On the basis of this result and the discussion above, we hypothesized that the consecutive concentrations 25–250BPA is the locus of the largest change for most variables. For a given data set t and a given Criterion, X(t) is the proportion of quantities whose largest consecutive difference meeting the criterion is between 25BPA and 250BPA, for example, for data set PND21C and Criterion B(0.5),
|Data set||Control to 2.5 BPA||2.5 to 25 BPA||25 to 250 BPA||250 to 2 500 BPA||2500 to 25 000 BPA||X ( t)||p-Value|
|PND21C (training set)||14||5||57||6||9||0.62||0.62||0.0094|
Note: For Criterion B with
To assess whether we should reject
Confirmatory analysis with PND90CD, PND90SD, 6MCD, and 6MSD data sets.
We used the remaining, independent data sets PND90CD, PND90SD, 6MCD, and 6MSD for a confirmatory analysis. For example, Table 2 provides details in the case of Criterion B(0.5). The latter leads to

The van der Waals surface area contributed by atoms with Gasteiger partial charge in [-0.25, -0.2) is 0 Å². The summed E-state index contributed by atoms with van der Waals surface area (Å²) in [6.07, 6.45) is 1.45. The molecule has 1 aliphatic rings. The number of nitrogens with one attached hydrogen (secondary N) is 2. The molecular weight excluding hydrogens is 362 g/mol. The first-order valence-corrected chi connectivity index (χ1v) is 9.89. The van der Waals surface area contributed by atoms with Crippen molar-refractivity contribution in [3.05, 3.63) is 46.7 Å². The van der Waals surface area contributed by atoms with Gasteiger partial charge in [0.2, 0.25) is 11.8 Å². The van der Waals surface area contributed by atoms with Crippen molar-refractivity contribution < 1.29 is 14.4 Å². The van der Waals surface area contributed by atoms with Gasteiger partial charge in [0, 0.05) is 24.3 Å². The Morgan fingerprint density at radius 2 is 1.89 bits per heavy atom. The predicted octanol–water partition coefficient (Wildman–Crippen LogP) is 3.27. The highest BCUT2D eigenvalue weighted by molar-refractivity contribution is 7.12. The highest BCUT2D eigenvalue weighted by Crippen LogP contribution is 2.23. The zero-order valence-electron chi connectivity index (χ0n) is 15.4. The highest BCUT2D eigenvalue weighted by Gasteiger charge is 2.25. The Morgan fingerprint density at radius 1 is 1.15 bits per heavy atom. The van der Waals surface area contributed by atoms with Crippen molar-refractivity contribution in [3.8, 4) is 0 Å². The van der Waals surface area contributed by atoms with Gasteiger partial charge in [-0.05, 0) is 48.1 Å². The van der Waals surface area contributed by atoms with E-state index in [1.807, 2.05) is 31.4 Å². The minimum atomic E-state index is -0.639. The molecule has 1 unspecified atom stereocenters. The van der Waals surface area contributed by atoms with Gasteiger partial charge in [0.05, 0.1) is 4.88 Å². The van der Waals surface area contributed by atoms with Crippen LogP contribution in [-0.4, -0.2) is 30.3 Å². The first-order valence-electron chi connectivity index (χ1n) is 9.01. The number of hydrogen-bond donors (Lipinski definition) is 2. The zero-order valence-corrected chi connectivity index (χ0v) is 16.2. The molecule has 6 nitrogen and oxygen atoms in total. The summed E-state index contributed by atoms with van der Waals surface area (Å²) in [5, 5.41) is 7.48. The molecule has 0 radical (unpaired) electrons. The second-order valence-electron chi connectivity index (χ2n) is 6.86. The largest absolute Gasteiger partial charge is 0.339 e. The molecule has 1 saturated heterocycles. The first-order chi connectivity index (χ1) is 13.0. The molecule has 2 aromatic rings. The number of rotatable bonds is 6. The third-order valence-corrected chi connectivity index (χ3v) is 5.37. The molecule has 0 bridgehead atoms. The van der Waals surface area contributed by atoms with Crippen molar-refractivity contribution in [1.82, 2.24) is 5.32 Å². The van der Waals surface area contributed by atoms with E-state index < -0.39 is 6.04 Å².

|Criterion|| 95% of || 99.5% of |
Note: Results for other thresholds can be found in Table S3. Criterion A(1.2) [B(0.5)] means that the ratio (p-value of a t-test, respectively) between successive means has to be at least 1.2 [0.5] to be taken into account. BPA, bisphenol A; CD, continuous dose; M, month; PND, postnatal day; SD, stop-dose.
Taking litters into account did not change the result significantly, with
To conclude this global analysis, it is noteworthy that the semiquantitative scoring did, in fact, display graphically, but not robustly enough to show statistical significance, a nonmonotonic response with a slight breaking point between 25BPA and 250BPA-exposed glands in PND21C (Figure 4) and a more pronounced one in PND21P (see Figure S1) and PND90P (see Figure S4). PND21P and PND90P are animal sets that were not used in the global analysis, thus the fact that they reproduce the same pattern qualitatively is suggestive.
In simulations, the type 1 error rate remained close to the target with a loss of precision for
Further Exploratory Analysis of the Response Curve and Comparison with the Effect of EE2
PCA in PND90 and 6-month-old animals.